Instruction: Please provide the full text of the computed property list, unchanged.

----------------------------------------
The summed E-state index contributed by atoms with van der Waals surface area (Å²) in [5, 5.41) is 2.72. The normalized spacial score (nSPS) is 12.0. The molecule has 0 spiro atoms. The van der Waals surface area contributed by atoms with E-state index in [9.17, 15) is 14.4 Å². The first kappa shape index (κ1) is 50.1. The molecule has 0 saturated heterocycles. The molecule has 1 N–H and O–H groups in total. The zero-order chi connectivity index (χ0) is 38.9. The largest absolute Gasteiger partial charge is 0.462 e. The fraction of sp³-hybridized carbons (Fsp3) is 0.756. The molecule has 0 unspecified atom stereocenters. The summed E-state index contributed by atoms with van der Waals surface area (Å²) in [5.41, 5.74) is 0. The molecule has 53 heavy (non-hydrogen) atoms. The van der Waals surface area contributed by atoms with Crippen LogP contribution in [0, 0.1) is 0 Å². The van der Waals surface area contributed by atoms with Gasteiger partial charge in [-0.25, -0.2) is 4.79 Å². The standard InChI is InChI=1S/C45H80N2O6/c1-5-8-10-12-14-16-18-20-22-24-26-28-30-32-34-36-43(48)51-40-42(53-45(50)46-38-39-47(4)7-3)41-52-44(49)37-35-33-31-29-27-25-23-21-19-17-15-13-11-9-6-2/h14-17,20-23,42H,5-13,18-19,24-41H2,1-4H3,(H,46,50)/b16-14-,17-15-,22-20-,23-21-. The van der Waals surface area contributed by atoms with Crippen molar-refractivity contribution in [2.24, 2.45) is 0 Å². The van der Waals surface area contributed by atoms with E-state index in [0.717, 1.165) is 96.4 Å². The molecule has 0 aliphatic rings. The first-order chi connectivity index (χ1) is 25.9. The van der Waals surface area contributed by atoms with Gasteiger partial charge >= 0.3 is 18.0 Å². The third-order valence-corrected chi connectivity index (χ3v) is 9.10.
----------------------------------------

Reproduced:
The summed E-state index contributed by atoms with van der Waals surface area (Å²) in [5, 5.41) is 2.72. The normalized spacial score (nSPS) is 12.0. The molecule has 0 spiro atoms. The van der Waals surface area contributed by atoms with E-state index in [9.17, 15) is 14.4 Å². The first kappa shape index (κ1) is 50.1. The molecule has 0 saturated heterocycles. The molecule has 1 N–H and O–H groups in total. The zero-order chi connectivity index (χ0) is 38.9. The largest absolute Gasteiger partial charge is 0.462 e. The fraction of sp³-hybridized carbons (Fsp3) is 0.756. The molecule has 0 unspecified atom stereocenters. The summed E-state index contributed by atoms with van der Waals surface area (Å²) in [5.41, 5.74) is 0. The molecule has 53 heavy (non-hydrogen) atoms. The van der Waals surface area contributed by atoms with Crippen LogP contribution in [0, 0.1) is 0 Å². The van der Waals surface area contributed by atoms with Gasteiger partial charge in [-0.25, -0.2) is 4.79 Å². The standard InChI is InChI=1S/C45H80N2O6/c1-5-8-10-12-14-16-18-20-22-24-26-28-30-32-34-36-43(48)51-40-42(53-45(50)46-38-39-47(4)7-3)41-52-44(49)37-35-33-31-29-27-25-23-21-19-17-15-13-11-9-6-2/h14-17,20-23,42H,5-13,18-19,24-41H2,1-4H3,(H,46,50)/b16-14-,17-15-,22-20-,23-21-. The van der Waals surface area contributed by atoms with Crippen molar-refractivity contribution in [2.24, 2.45) is 0 Å². The van der Waals surface area contributed by atoms with E-state index in [0.717, 1.165) is 96.4 Å². The molecule has 0 aliphatic rings. The first-order chi connectivity index (χ1) is 25.9. The van der Waals surface area contributed by atoms with Gasteiger partial charge >= 0.3 is 18.0 Å². The third-order valence-corrected chi connectivity index (χ3v) is 9.10.